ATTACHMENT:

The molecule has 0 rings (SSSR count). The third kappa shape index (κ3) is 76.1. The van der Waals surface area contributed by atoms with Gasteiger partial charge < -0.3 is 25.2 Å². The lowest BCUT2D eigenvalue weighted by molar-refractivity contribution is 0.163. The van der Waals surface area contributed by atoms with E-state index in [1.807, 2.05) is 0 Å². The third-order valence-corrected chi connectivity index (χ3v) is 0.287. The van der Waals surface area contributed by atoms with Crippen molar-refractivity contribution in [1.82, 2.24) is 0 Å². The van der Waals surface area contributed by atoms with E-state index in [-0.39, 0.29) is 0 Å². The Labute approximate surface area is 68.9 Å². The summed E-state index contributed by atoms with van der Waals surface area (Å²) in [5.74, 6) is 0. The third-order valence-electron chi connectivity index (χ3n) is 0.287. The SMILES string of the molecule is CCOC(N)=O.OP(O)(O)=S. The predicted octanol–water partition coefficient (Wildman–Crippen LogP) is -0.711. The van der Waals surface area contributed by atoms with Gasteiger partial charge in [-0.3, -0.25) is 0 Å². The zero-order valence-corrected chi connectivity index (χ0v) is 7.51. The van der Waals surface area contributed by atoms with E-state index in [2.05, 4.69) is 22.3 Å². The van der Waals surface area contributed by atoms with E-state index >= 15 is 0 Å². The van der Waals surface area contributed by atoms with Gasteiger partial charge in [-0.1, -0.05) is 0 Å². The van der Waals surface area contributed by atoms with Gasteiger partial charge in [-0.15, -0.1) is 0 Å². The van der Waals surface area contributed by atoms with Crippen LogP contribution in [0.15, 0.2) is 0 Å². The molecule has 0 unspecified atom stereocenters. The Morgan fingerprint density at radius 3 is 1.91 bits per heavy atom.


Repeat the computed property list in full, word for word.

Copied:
The molecule has 0 rings (SSSR count). The third kappa shape index (κ3) is 76.1. The van der Waals surface area contributed by atoms with Gasteiger partial charge < -0.3 is 25.2 Å². The lowest BCUT2D eigenvalue weighted by molar-refractivity contribution is 0.163. The van der Waals surface area contributed by atoms with E-state index in [1.807, 2.05) is 0 Å². The third-order valence-corrected chi connectivity index (χ3v) is 0.287. The van der Waals surface area contributed by atoms with Crippen molar-refractivity contribution in [1.82, 2.24) is 0 Å². The van der Waals surface area contributed by atoms with E-state index in [-0.39, 0.29) is 0 Å². The Labute approximate surface area is 68.9 Å². The summed E-state index contributed by atoms with van der Waals surface area (Å²) in [5.74, 6) is 0. The third-order valence-electron chi connectivity index (χ3n) is 0.287. The SMILES string of the molecule is CCOC(N)=O.OP(O)(O)=S. The predicted octanol–water partition coefficient (Wildman–Crippen LogP) is -0.711. The van der Waals surface area contributed by atoms with Gasteiger partial charge in [-0.3, -0.25) is 0 Å². The zero-order valence-corrected chi connectivity index (χ0v) is 7.51. The van der Waals surface area contributed by atoms with E-state index in [2.05, 4.69) is 22.3 Å². The van der Waals surface area contributed by atoms with E-state index >= 15 is 0 Å². The van der Waals surface area contributed by atoms with Gasteiger partial charge in [-0.1, -0.05) is 0 Å². The van der Waals surface area contributed by atoms with Gasteiger partial charge in [-0.15, -0.1) is 0 Å². The van der Waals surface area contributed by atoms with Crippen LogP contribution in [0.15, 0.2) is 0 Å². The molecule has 0 unspecified atom stereocenters. The Morgan fingerprint density at radius 3 is 1.91 bits per heavy atom.